What is the role of interpretation—the close reading of individual texts—in cognitive literary studies? In attempting to come to grips with this vexed question, my article focuses on the complex divides that separate the practice of interpretation from cognitive-scientific research. I argue that cognitive literary studies can only fulfill their potential by moving beyond interpretation, and I survey lines of research that have already put into practice this intuition. Secondly, I explore a heuristic use of interpretation, where insights from cognitive science are leveraged—in what I call a “cognitive thematics”—to illuminate a background of metacognitive questions.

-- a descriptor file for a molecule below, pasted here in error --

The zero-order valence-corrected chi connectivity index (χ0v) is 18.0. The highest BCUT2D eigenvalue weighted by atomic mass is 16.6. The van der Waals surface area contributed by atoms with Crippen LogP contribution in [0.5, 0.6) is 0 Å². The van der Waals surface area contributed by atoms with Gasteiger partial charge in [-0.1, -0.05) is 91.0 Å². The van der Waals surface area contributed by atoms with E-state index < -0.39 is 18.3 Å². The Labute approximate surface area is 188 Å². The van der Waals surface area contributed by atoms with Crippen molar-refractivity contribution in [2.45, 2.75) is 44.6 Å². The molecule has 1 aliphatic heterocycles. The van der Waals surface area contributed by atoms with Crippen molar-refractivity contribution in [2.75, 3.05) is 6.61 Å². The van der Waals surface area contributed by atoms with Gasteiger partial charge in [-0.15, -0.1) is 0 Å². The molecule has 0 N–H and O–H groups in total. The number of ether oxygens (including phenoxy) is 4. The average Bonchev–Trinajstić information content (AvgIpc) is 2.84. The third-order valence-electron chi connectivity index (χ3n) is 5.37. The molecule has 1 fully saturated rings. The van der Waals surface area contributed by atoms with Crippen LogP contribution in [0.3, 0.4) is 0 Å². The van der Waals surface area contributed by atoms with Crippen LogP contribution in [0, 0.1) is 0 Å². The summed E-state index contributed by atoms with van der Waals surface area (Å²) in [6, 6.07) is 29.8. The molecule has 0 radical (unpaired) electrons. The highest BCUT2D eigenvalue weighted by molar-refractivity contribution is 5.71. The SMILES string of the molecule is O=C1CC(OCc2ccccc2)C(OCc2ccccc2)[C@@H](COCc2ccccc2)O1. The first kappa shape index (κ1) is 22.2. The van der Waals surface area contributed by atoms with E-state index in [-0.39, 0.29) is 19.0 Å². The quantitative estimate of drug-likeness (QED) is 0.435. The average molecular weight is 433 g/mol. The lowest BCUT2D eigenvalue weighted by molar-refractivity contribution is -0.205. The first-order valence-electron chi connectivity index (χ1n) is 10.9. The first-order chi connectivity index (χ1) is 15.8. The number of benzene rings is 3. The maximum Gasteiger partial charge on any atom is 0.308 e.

in the Catalogue